Isolate the draws corresponding to the coefficient of real wages, and then identify which draws are less than 2.5.

```isWR = PosteriorMdl.VarNames == "WR"; wrSim = BetaSim(isWR,:); isWRLT2p5 = wrSim < 2.5;```

Find the marginal posterior probability that the regression coefficient of `WR` is below 2.5 by computing the proportion of draws that are less than 2.5.

`probWRLT2p5 = mean(isWRLT2p5)`
```probWRLT2p5 = 0.5283 ```

The posterior probability that the coefficient of real wages is less than 2.5 is about `0.53`.

Consider the linear regression model in Estimate Marginal Posterior Distribution.

Create a prior model for the regression coefficients and disturbance variance, then estimate the marginal posterior distributions. Hold out the last 10 periods of data from estimation so you can use them to forecast real GNP. Turn the estimation display off.

```p = 3; PriorMdl = bayeslm(p,'ModelType','semiconjugate','VarNames',["IPI" "E" "WR"]); load Data_NelsonPlosser fhs = 10; % Forecast horizon size X = DataTable{1:(end - fhs),PriorMdl.VarNames(2:end)}; y = DataTable{1:(end - fhs),'GNPR'}; XF = DataTable{(end - fhs + 1):end,PriorMdl.VarNames(2:end)}; % Future predictor data yFT = DataTable{(end - fhs + 1):end,'GNPR'}; % True future responses rng(1); % For reproducibility PosteriorMdl = estimate(PriorMdl,X,y,'Display',false);```

Forecast responses using the posterior predictive distribution and using the future predictor data `XF`. Plot the true values of the response and the forecasted values.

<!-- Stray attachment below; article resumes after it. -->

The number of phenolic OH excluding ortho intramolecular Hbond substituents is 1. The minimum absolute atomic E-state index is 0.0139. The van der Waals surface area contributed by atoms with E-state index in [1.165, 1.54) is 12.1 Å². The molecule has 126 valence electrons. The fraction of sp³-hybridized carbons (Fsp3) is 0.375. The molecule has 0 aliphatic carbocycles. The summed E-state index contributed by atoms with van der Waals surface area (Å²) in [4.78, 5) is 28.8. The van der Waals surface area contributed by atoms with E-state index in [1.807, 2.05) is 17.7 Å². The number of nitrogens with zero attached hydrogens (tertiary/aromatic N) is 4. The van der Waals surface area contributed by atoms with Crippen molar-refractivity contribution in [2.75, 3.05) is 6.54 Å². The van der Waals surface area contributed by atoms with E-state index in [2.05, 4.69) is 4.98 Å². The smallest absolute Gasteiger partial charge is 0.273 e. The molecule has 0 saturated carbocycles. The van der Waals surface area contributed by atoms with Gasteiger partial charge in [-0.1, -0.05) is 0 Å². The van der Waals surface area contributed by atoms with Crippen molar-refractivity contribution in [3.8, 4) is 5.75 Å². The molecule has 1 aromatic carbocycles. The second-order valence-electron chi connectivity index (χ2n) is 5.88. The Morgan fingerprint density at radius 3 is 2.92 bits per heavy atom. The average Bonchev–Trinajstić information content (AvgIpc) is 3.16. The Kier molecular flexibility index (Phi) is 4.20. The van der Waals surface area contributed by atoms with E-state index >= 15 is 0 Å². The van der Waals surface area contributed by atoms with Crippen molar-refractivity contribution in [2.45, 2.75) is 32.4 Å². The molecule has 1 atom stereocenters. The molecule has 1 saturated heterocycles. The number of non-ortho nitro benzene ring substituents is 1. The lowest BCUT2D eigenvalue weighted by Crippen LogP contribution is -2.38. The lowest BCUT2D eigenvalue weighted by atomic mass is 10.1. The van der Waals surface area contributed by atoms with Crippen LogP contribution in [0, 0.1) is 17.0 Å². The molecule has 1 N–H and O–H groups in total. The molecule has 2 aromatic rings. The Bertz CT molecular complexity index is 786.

```yF = forecast(PosteriorMdl,XF); figure; plot(dates,DataTable.GNPR); hold on plot(dates((end - fhs + 1):end),yF) h = gca; hp = patch([dates(end - fhs + 1) dates(end) dates(end) dates(end - fhs + 1)],... h.YLim([1,1,2,2]),[0.8 0.8 0.8]); uistack(hp,'bottom'); legend('Forecast Horizon','True GNPR','Forecasted GNPR','Location','NW') title('Real Gross National Product: 1909 - 1970'); ylabel('rGNP'); xlabel('Year'); hold off```

`yF` is a 10-by-1 vector of future values of real GNP corresponding to the future predictor data.

Estimate the forecast root mean squared error (RMSE).

`frmse = sqrt(mean((yF - yFT).^2))`
```frmse = 25.1938 ```

The forecast RMSE is a relative measure of forecast accuracy. Specifically, you estimate several models using different assumptions. The model with the lowest forecast RMSE is the best-performing model of the ones being compared.

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## Algorithms

• After implementing sampling importance resampling to sample from the posterior distribution, `estimate`, `simulate`, and `forecast` compute the effective sample size (ESS), which is the number of samples required to yield reasonable posterior statistics and inferences. Its formula is

`$ESS=\frac{1}{{\sum }_{j}{w}_{j}^{2}}.$`

If ESS < `0.01*NumDraws`, then MATLAB throws a warning. The warning implies that, given the sample from the prior distribution, the sample from the proposal distribution is too small to yield good quality posterior statistics and inferences.

• If the effective sample size is too small, then:

• Increase the sample size of the draws from the prior distributions.

• Adjust the prior distribution hyperparameters, and then resample from them.

• Specify `BetaDraws` and `Sigma2Draws` as samples from informative prior distributions. That is, if the proposal draws come from nearly flat distributions, then the algorithm can be inefficient.

## Alternatives

The `bayeslm` function can create any supported prior model object for Bayesian linear regression.

## Version History

Introduced in R2017a